School of Publc Health student hosts TV series on preventive care
School of Public Health doctoral student Ruth Tanyi, MSN, RN, is back at it again. Having created, produced, and directed the diabetes documentary TV series Bad Sugar, which won a 2006 Golden Lamp award, she has another beneficial and informative new series on preventing heart attacks, hypertension, managing stress, healthy eating, and a follow-up show on diabetes called Bad Sugar with a Live Audience.
The series began on June 17 with a mini-series on stress and preventing diseases, and it airs on Southern California television each Sunday at 4:30 p.m. on KHIZ Channel 64. This station goes to almost 2.5 million homes through free airwaves, cable, and satellite.
The show connects viewers to health experts and specialists such as physicians, nutritionists, and personal trainers without scheduled consultation time. The message of this show is easy but vital: Our daily lifestyle practices, such as the way we eat, sleep, think, and interact with others, play a major role in preventing and managing chronic diseases, Ms. Tanyi says.
While statistics change every hour, it has been shown that one in three (20.8 million) adults in America suffer from high blood pressure, which is a chronic disease. Ms. Tanyi has firsthand knowledge of this as a nurse practitioner.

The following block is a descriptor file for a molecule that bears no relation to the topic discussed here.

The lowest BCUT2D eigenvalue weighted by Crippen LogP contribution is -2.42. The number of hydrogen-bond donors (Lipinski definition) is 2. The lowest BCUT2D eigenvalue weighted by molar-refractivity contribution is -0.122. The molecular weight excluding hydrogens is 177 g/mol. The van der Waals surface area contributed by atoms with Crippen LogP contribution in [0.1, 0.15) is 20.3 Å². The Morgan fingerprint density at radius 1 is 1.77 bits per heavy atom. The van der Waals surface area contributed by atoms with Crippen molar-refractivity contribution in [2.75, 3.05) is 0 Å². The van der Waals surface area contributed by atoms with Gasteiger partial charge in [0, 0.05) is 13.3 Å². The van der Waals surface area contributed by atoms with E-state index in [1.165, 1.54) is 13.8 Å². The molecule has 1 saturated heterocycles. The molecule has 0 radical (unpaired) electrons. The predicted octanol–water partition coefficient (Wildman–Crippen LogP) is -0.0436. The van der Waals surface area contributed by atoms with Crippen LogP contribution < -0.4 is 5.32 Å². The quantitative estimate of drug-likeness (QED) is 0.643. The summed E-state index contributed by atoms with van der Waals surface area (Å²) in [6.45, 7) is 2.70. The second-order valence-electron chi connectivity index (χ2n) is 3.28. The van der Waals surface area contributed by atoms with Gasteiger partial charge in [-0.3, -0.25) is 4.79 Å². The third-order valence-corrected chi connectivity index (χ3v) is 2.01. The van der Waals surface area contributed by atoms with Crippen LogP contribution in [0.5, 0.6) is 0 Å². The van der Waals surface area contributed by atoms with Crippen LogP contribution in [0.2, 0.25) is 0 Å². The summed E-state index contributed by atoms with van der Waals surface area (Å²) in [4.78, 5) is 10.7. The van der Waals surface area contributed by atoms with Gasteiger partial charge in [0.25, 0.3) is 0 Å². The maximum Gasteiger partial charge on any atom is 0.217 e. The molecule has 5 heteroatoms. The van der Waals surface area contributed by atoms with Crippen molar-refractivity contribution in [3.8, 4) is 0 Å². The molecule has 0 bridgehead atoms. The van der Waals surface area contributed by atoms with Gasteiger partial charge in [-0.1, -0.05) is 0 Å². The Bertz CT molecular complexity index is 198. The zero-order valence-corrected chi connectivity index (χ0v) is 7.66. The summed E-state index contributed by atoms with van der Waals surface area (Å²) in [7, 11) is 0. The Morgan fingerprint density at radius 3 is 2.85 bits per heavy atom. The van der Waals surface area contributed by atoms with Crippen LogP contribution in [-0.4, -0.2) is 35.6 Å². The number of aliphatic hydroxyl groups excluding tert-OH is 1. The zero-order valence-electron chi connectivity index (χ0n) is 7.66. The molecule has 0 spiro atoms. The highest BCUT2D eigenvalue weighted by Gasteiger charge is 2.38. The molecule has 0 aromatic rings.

“This series focuses on natural lifestyle aspects of health care and disease prevention,” says Ms. Tanyi. “We show our viewers how to improve health, prevent diseases, reduce health care expenses, and minimize suffering.”
Like Bad Sugar, this show will focus on mind-body-spirit scientific-based lifestyle practices to prevent chronic diseases and improve wellness.
Lifestyle and Preventive Care Weekly Television is a forum where Ms. Tanyi can share her knowledge in helping people to live healthier and active lives. Along with being a preventive care student, she is a nurse practitioner, a medical journalist who writes and peer-reviews for academic journals, a health fitness instructor certified by the American College of Sports Medicine, and a certified nutrition specialist.
For more information about preventing chronic diseases, call (909) 495-3559, e-mail <info @preventivecareweekly.com>, or visit <www.preventivecareweekly.com>.
By Michael Conner II